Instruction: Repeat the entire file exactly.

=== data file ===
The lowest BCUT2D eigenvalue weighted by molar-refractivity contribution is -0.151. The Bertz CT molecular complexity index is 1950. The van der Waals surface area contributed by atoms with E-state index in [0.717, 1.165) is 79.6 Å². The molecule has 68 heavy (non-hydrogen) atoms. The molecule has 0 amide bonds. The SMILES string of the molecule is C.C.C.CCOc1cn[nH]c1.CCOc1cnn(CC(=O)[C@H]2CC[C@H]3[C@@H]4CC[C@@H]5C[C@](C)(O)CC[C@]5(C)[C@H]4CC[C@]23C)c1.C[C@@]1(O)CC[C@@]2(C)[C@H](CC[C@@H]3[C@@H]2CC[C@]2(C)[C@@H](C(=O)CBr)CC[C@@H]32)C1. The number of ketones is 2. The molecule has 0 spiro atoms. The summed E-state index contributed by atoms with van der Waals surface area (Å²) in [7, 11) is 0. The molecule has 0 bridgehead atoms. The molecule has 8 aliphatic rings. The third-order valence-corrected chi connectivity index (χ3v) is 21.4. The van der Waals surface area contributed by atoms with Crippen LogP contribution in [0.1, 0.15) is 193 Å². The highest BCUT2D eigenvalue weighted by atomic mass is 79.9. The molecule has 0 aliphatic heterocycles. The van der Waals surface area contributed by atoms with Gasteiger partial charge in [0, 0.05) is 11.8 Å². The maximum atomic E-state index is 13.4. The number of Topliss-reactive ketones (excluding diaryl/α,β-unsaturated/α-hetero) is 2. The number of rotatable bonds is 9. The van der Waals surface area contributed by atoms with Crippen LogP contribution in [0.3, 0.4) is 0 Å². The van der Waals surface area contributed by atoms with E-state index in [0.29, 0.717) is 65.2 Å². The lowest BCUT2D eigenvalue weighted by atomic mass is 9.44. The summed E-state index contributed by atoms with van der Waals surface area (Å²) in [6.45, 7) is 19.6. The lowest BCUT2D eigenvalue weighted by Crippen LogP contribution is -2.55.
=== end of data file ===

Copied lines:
The lowest BCUT2D eigenvalue weighted by molar-refractivity contribution is -0.151. The Bertz CT molecular complexity index is 1950. The van der Waals surface area contributed by atoms with E-state index in [0.717, 1.165) is 79.6 Å². The molecule has 68 heavy (non-hydrogen) atoms. The molecule has 0 amide bonds. The SMILES string of the molecule is C.C.C.CCOc1cn[nH]c1.CCOc1cnn(CC(=O)[C@H]2CC[C@H]3[C@@H]4CC[C@@H]5C[C@](C)(O)CC[C@]5(C)[C@H]4CC[C@]23C)c1.C[C@@]1(O)CC[C@@]2(C)[C@H](CC[C@@H]3[C@@H]2CC[C@]2(C)[C@@H](C(=O)CBr)CC[C@@H]32)C1. The number of ketones is 2. The molecule has 0 spiro atoms. The summed E-state index contributed by atoms with van der Waals surface area (Å²) in [7, 11) is 0. The molecule has 0 bridgehead atoms. The molecule has 8 aliphatic rings. The third-order valence-corrected chi connectivity index (χ3v) is 21.4. The van der Waals surface area contributed by atoms with Crippen LogP contribution in [0.1, 0.15) is 193 Å². The highest BCUT2D eigenvalue weighted by atomic mass is 79.9. The molecule has 0 aliphatic heterocycles. The van der Waals surface area contributed by atoms with Gasteiger partial charge in [0, 0.05) is 11.8 Å². The maximum atomic E-state index is 13.4. The number of Topliss-reactive ketones (excluding diaryl/α,β-unsaturated/α-hetero) is 2. The number of rotatable bonds is 9. The van der Waals surface area contributed by atoms with Crippen LogP contribution in [0.3, 0.4) is 0 Å². The van der Waals surface area contributed by atoms with E-state index in [0.29, 0.717) is 65.2 Å². The lowest BCUT2D eigenvalue weighted by atomic mass is 9.44. The summed E-state index contributed by atoms with van der Waals surface area (Å²) in [6.45, 7) is 19.6. The lowest BCUT2D eigenvalue weighted by Crippen LogP contribution is -2.55.